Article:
After resting on the floor of the ocean since 1778, the wreckage of the HMS Endeavour may finally have been rediscovered off the coast of Rhode Island.
Archaeologists with the Rhode Island Marine Archaeology Project, or RIMAP, recently announced that after decades of searching, they may have finally pinpointed the Endeavour’s final resting place.
Though it’s been several centuries since it last sailed the waves, the Endeavour has retained a place as one of the most famous ships in recent history.
The 18th-century ship was first purchased by the British Navy in 1768 and would go on to achieve notoriety for its association with British naval Captain James Cook.
Captain Cook was not only an expert navigator but an explorer and cartographer who mapped huge areas of the Pacific.
His famed three voyages resulted in a huge shift in his generation’s perception of the geography of the world at large.
Captain Cook set sail on the Endeavour in 1769 along with an astronomer named Charles Green and a botanist called Joseph Banks. The British officially dubbed the voyage an effort to allow researchers to witness a rare astronomical event which could only be seen from the southern hemisphere.
But there was also a second, hidden motive which would ultimately change the course of history.
The Fabled Continent
At the time, there had been rumors of a hidden, southern continent which King George III was incredibly keen on locating. Though it was not publicized, the King had given Cook a set of off the book instructions to find and claim parts of the continent for Britain.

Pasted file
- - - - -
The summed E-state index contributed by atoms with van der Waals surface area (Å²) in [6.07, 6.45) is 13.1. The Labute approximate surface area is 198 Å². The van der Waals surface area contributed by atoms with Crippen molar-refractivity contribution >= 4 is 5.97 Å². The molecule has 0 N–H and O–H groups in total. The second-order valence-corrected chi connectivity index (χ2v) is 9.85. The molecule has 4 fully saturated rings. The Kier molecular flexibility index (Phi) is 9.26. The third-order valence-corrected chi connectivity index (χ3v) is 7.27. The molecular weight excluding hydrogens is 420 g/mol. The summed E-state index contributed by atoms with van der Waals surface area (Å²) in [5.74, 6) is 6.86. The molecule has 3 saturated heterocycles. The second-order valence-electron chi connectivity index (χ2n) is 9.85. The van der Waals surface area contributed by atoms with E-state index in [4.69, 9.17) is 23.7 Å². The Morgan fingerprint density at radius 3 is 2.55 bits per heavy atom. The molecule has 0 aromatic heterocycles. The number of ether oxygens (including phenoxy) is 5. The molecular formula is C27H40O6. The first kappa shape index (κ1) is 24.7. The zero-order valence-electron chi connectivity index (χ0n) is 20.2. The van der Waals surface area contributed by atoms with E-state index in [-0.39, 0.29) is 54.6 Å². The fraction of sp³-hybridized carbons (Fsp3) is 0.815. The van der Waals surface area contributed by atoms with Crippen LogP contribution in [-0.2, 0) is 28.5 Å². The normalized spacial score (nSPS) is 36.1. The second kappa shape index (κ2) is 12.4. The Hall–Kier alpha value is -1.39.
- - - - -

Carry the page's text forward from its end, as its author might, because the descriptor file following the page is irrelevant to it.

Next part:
Today that continent is commonly known as Austrailia.
Though Captain Cook is sometimes credited with discovering Austrailia itself, this isn’t exactly the historical truth.
Not only had the continent already been inhabited by indigenous people for thousands of years, but several Dutch explorers had also set foot on it as well.
Nonetheless, Cook’s landing at Botany Bay and subsequent claiming of the east Australian Coast would indeed have a significant impact on Austrailia’s future. Cook’s discovery would lead to British interest in the new country and ultimately help lay the groundwork for European colonization.
Life After Cook
Unfortunately for the Endeavour, things went a bit downhill after its glory days with Captain Cook.
In 1775 the British Navy sold the vessel, which was subsequently renamed Lord Sandwich after, you guessed it, the Earl of Sandwich. From that point on, it spent its life as a transport and prison ship during the American War for Independence.
It would ultimately meet its watery end during 1778 when it was scuttled (sunk on purpose) along with 12 other ships. Records indicate that this was part of an attempt to help block off Rhode Island Harbor from the entrance of invading French ships.
The Endeavour’s Rediscovery
Though the ship’s approximate location has been known for some time, it’s exact location has remained a mystery until now.
The researchers, divers, and archeologists from RIMAP have been on a search for the 250-year-old ship since 1993.
Now that they’ve managed to nail down exactly where it is, their next step is to run various tests in order to prove their discovery is indeed the ship formally known as the Endeavour.